PostPosted: Sun Jan 12, 2014 11:20 am 
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That all looks like good information to me Francis :D
I have tried a Mycorrhizal fungi in soil I am planting hardy orchids direct into the garden and have also done this with pots in the hopes I get better growing results.
Some people say you cannot grow a hardy orchid without the fungi some say you can. I have had success both with both types of plantings.
I have found over the years not to use it with seedlings I am planting out, but once in the soil if you allow an adult plant to seed naturally you do get seedlings .... eventually

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 Post subject: Re: Mycorrhizal Fungi
PostPosted: Tue Jan 14, 2014 7:41 am 
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Terry wrote:
Has anyone had any success sowing seed on mature orchid media/roots ?


Most of the first hybrids were grown from seed sown on the surface of the potting medium that the parent was growing in. As far as I have been able to discover the first seedlings grown in vitro date from around 1907.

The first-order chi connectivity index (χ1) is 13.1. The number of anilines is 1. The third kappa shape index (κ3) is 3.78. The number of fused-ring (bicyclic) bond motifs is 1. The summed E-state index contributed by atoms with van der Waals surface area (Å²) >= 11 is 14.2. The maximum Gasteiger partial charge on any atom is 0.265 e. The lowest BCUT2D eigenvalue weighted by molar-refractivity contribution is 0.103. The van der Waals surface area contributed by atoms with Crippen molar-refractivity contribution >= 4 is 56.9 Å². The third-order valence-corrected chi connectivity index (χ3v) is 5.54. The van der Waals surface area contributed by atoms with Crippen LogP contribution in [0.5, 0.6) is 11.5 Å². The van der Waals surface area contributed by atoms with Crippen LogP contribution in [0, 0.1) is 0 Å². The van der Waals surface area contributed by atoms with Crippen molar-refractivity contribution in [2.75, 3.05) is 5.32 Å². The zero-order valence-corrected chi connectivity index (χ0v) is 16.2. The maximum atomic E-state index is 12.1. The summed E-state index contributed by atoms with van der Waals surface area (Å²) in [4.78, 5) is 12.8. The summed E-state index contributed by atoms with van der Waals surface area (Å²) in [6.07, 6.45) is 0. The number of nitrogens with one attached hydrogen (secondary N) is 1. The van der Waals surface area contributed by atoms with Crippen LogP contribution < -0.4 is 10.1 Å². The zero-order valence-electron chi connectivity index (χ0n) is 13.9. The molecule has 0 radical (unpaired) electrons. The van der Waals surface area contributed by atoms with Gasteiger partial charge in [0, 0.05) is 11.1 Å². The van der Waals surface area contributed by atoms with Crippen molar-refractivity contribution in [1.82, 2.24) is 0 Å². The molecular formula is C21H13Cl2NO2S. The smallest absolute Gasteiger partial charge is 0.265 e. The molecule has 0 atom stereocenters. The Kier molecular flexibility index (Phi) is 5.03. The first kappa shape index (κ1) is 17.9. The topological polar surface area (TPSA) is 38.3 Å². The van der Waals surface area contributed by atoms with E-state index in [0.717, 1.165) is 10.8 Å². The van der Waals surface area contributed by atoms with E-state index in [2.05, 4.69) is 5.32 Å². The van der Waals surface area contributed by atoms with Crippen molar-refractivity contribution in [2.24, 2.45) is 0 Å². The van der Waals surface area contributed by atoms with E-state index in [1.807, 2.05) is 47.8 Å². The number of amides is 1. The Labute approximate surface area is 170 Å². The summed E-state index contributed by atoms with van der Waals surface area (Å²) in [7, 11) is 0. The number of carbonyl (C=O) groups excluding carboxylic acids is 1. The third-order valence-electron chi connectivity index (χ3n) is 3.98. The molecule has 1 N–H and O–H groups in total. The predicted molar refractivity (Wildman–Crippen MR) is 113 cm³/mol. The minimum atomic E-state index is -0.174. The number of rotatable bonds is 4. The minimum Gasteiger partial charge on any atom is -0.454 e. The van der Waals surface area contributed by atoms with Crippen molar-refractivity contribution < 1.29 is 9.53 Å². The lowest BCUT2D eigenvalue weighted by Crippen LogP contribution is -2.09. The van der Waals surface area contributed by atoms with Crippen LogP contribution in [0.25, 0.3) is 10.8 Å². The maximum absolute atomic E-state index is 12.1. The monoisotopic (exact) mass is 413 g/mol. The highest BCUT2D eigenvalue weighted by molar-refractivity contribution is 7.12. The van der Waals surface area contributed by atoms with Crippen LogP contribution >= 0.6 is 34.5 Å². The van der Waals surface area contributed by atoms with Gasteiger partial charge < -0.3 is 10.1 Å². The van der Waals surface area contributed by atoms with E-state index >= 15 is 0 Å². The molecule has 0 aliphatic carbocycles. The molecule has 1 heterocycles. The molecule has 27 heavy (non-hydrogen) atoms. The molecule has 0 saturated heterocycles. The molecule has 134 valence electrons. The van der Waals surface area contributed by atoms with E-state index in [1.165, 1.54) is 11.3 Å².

The Australian Enamel orchids are dependent on their mycorrhizal fungi not only for germination but also throughout their lives. They will only grow where their symbiotes live but the two have been persuaded to grow together in containers. Unfortunately the fungi are short lived in containers, normally dying during the heat of summer. The orchid dies shortly thereafter.

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 Post subject: Re: Mycorrhizal Fungi
PostPosted: Tue Jan 14, 2014 8:58 pm 
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A very old fashioned method of raising orchids from seed was to sow on fine muslin stretched over a dome of live sphagnum in a clay pan, kept moist under a bell jar. Unlikely as it may seem this does work (sometimes), and to my surprise I managed to raise a bunch of Epidendrum ibaguense seedlings from a selfed flower a few years ago.


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 Post subject: Re: Mycorrhizal Fungi
PostPosted: Tue Jan 14, 2014 11:15 pm 
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Thanks for your replies.
On an American forum I read a thread about seeds germinating on the bark of trees which had been used to mount orchids.
The seeds germinated within half an inch of the orchid roots.
The conclusion seemed to be that the orchid seeds did not need a specific fungus from their native habitat but could make use of fungus that was available around them.
I think I'd like to try the muslin sphagnum method but I'll need to fertilize a few flowers and grow a seed pod first.
When a plant is producing a seed pod will it still produce a flower spike the next year ?
Thanks again
Terry


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 Post subject: Re: Mycorrhizal Fungi
PostPosted: Wed Jan 15, 2014 12:25 am